According to the lawsuit, a formal records request was made to town manager Scott Murphy on September 13, 2013, “for all documents and records since September 1, 2011, regarding the operation of the town of Wilmington zoning office, or Tropical Storm Irene, or any actions of the zoning administrator.”
Herrick claims that these records are important in ascertaining whether the planning commission acted outside its authority during a recommendation process in January 2013 that saw her reappointment as zoning administrator put on hold. The lawsuit also said the records were sought for reviewing the selectboard’s actions in soliciting feedback as it came about the decision to not reappoint her as zoning administrator on January 23, 2013. Under Vermont statute, a town’s planning commission has the authority to nominate and recommend an individual for the position of zoning administrator.
Herrick, who had been zoning admistrator for six years, was reappointed as acting zoning administrator rather than to the full-time position by the selectboard on January 23, 2013. According to the court documents, Herrick learned that prior to January 15, 2013, when the planning commission made their recommendation, the commission had “solicited information, comments, and feedback from Wilmington residents regarding the zoning administrator’s job performance, including actions and information given by the zoning administrator relative to permit requests after the devastation of Tropical Storm Irene.” Herrick claims she was given no opportunity for meaningful responses to the board or commission’s concerns.
The selectboard eventually appointed Herrick zoning administrator by a vote of 4-1 on July 3, 2013, with the dissenting vote coming from planning commission liaison Susie Haughwout.
According to court documents, Herrick says that Murphy only partially responded to her request, and told her that she would have to seek out and request records from the individual planning commission members past and present. Herrick claims she did not receive full responses from commission members and in some cases was provided no answer at all.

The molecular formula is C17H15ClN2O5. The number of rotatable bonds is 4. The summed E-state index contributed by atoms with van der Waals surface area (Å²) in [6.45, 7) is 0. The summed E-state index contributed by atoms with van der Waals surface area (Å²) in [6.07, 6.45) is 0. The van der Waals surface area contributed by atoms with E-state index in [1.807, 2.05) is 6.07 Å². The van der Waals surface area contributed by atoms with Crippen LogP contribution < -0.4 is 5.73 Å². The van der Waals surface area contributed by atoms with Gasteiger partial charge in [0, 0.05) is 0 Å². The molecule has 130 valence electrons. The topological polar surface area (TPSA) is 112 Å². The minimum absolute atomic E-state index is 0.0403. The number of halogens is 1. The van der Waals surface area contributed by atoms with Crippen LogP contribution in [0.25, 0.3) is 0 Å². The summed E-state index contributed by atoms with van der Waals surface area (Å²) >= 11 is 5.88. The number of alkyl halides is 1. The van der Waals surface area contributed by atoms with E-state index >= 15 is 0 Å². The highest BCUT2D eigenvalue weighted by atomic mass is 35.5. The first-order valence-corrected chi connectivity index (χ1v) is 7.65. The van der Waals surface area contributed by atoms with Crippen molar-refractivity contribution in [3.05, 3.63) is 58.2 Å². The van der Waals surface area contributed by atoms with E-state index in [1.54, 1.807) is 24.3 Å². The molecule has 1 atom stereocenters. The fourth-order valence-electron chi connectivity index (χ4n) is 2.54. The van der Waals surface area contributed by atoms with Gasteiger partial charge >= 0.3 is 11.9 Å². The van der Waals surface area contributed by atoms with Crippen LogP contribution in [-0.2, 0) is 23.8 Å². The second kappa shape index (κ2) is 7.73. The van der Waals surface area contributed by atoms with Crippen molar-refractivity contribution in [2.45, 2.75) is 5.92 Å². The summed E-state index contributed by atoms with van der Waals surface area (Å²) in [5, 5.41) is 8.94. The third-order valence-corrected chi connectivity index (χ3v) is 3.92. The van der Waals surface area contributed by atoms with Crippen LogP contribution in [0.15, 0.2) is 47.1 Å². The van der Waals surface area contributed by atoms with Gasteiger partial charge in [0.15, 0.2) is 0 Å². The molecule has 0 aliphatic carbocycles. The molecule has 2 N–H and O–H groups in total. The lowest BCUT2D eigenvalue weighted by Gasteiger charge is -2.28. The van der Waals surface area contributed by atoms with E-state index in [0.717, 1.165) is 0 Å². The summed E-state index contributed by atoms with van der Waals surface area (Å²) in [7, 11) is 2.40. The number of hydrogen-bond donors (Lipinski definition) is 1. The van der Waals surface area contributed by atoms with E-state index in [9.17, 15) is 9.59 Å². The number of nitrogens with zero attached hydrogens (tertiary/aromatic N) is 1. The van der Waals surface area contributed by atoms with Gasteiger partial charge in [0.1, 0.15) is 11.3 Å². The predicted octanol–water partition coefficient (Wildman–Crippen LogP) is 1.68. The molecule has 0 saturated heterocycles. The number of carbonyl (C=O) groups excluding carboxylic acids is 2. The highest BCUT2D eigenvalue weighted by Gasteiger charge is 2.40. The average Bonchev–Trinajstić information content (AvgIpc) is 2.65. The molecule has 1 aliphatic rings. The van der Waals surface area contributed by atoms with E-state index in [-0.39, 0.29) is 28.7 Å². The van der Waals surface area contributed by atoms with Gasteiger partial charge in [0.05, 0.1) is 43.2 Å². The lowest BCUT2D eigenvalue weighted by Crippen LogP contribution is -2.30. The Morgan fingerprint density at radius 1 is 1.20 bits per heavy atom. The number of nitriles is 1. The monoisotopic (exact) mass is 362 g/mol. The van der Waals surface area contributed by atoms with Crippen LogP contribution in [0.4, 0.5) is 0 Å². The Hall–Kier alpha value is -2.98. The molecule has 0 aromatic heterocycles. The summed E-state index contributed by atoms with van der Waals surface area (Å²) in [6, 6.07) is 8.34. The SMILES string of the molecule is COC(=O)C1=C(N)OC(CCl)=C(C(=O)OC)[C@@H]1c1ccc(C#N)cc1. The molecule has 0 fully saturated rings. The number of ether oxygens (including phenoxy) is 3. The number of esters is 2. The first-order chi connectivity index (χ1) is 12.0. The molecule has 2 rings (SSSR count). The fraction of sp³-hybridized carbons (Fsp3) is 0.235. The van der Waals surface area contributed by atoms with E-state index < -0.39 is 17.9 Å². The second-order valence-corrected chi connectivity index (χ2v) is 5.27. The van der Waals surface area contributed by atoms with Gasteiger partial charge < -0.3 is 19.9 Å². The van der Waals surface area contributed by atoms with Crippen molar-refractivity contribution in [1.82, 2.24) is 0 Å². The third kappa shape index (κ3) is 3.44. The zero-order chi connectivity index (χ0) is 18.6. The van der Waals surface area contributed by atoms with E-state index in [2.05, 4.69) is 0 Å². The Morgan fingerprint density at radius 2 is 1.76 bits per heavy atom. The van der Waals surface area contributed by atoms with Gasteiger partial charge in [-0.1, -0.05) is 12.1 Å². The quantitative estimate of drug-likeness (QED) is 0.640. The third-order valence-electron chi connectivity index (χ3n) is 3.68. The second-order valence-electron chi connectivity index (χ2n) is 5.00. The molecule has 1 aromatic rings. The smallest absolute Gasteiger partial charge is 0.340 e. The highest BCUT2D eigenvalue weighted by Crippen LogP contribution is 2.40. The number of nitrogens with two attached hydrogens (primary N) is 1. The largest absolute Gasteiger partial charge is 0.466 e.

The suit also alleges that a number of the documents Herrick requested may be housed at the office of town attorney Bob Fisher. Herrick is also claiming knowledge that other records do exist, and she has not been allowed to see them. “I have requested to see some original documents from the town and have not been provided access to those documents,” said Herrick, when reached for comment. “I’ve been very surprised it has gone this far because my personal experience with town government is that it’s usually more open.”
According to the lawsuit, a failure to provide documents pertaining to her job performance is a violation of Vermont statute 317(c)(7), which reads: “Personal documents relating to an individual, including information maintained to hire, evaluate, promote, or discipline any employee of a public agency, shall be made available to that individual employee or his or her designated representative.”
Herrick’s lawsuit also claims that the failure of the town to produce public documents violates a statute that says the custodian of public record shall promptly produce the record for inspection. “The town manager of Wilmington is the custodian of said records,” says court documents. “His (Murphy’s) refusal to compile and produce the requested documents amounts to an impermissible denial under the statute. No denial was afforded in writing as required, nor was any date and time afforded for the petitioner to inspect the records.”
The lawsuit claims that this is a violation of VSA 318 which states that the custodian of a public record shall promptly produce the record for inspection. As town manager, Murphy is the custodian of the records, but Vermont Deputy Secretary of State Brain Leven says that a town may require that a public records request be made to each individual agency. This is often seen in towns that do not have a town manager, however, the planning commission is a directly appointed subcommittee of the selectboard. The town website states: “ The selectboard serves as the town’s chief elected legislative body and the town manager acts as the municipality’s chief administrative officer. Under this system, the selectboard sets local policy, while the manager implements policy and oversees the day-to-day operations of town government.”
According to a state statute in Chapter 117, Title 24, a planning commission shall keep a record of its resolutions and transactions, which shall be maintained as a public record.
VSA 318 also states that if a record is in storage, the records custodian must schedule a date within one week’s time for examination. The custodian must also state in writing if he or she believes a document to be exempt from public viewing, and the record is then inspected. If a record does not exist, the custodian must also provide this fact in writing. Because Murphy did not provide a written denial of records sought and did not invoke a need for additional time beyond the allotted statutory time limit for compliance, the lawsuit is claiming wrongdoing.
According to the court documents, the suit is asking for an injunction to stop the town from withholding public documents, as well as a mandate stating all documents be made available within 10 days, and costs and attorney fees.
Murphy could not comment on the specifics of the case, saying it is a personnel matter for the town. Town attorney Fisher did not return phone calls as of publication time.